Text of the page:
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proposed techniques (6.3)

From: David Poehlman <poehlman@clark.net>
Date: Thu, 23 Sep 1999 16:23:58 -0400
Message-ID: <37EA8C5E.B2F2AFAB@clark.net>
To: Ian Jacobs <ij@w3.org>, Jon Gunderson <jongund@staff.uiuc.edu>, WAI User Agent Working Group <w3c-wai-ua@w3.org>
I took an action item to do this about a century ago and have placed
my proposal below.  I'd appreciate any and all feedback and am willing
to post an updated version upon comment submission.

Some editting will surely be in order.

Thanks to all who have worked on this by leaving notes and answering
questions and thanks to all for your patience.

   W3C 
   
Techniques for User Agent Accessibility Guidelines 1.0

W3C Working Draft 27-August-1999
text version
  
3.6 Context and orientation
  
    3.6.1 Status information
    
   Checkpoints in this section: 10.4 and [##Tnotify-resource-nav].
*dp* I don't understand the second reference above.   
This is done in the same way as document loading or page loading in
that this information is provided on the status bar in a graphical as
well as a non graphical form.  It is important for dependant user
agents to provide a technique where:
1> one can pole the status of this opperation manually or have it
rendered say by speaking automatically.
2> this feature can be configured to:
a> render all the time:
b> none of the time
c> or by manual means such as through a keystroke.
Internet explorer and netscape currently allow you to choose whether
to "view" or not the status bar.  It is also possible to pole the
status of this bar manually when in "view" by use of a key combination
in screen readers to hear the most currently displayed information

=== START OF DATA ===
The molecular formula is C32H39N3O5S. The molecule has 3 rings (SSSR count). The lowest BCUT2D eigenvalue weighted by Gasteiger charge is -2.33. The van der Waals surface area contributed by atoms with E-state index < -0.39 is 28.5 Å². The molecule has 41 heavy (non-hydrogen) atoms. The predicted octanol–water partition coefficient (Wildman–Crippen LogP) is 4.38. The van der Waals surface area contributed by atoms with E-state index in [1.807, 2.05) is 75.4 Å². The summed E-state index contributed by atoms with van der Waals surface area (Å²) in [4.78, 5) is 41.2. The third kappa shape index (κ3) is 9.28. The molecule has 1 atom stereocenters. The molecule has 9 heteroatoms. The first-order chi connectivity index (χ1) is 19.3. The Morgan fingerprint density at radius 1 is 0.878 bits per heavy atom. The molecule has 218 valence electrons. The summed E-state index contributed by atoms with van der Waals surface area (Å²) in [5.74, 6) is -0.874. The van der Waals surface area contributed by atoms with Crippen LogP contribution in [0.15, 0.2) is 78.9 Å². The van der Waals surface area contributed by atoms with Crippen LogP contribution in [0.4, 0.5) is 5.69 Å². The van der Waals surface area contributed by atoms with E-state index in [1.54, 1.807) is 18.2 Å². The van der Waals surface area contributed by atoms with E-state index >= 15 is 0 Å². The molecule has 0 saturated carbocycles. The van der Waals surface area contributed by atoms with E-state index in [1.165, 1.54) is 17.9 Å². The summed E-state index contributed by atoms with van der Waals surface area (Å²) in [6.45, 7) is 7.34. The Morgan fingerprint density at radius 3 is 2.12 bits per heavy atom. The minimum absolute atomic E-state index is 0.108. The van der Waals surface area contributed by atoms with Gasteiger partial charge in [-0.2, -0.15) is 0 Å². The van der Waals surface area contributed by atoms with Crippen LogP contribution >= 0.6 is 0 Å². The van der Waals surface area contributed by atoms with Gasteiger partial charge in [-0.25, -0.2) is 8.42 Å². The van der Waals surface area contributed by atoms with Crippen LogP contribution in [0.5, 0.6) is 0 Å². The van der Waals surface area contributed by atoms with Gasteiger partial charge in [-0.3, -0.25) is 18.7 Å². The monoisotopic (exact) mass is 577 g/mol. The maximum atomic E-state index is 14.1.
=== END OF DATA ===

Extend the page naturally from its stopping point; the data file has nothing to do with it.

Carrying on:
spoken or to have it auto announce upon change of the information
displayed.

3.6.2 Element context
    
   Checkpoints in this section: 9.4.
   *dp* The word "describe" in this Checkpoint clearly to me refers to
an action outside of rendering but rendering can be applied here as
well.  Lynx provides a rendering mechanism where by each link and
other element is numbered and at the same time provides information
about the relative position of the section of the document usually
broken up in chunks of 24 data lines which is being viewed.  two
pieces of information provide this orientation.  the number of the
screen being viewed and the percentage of document that it begins at. 
For description, dependant user agents using screen reading technology
could provide a means where by information about the documents
proportions and the position of the viewport in that document could be
poled or automatically spoken as traversed and this would be
configurable by the user.  Information such as how many and of what
elements are in a document as some user agents do, can also be
"described" ie spoken as the document completes loading and it would
be helpful to provide, as some dependant user agents and lynx do, a
reference to when one is at the top and bottom of the document so that
then inference can be made about where you are in a document or table
from those bits of information.  An alternate "view of the document
such as that provided by netscape in document information could be
used to provide information outside the document concerning how many
of what kind of elements are pressent and the size of the document.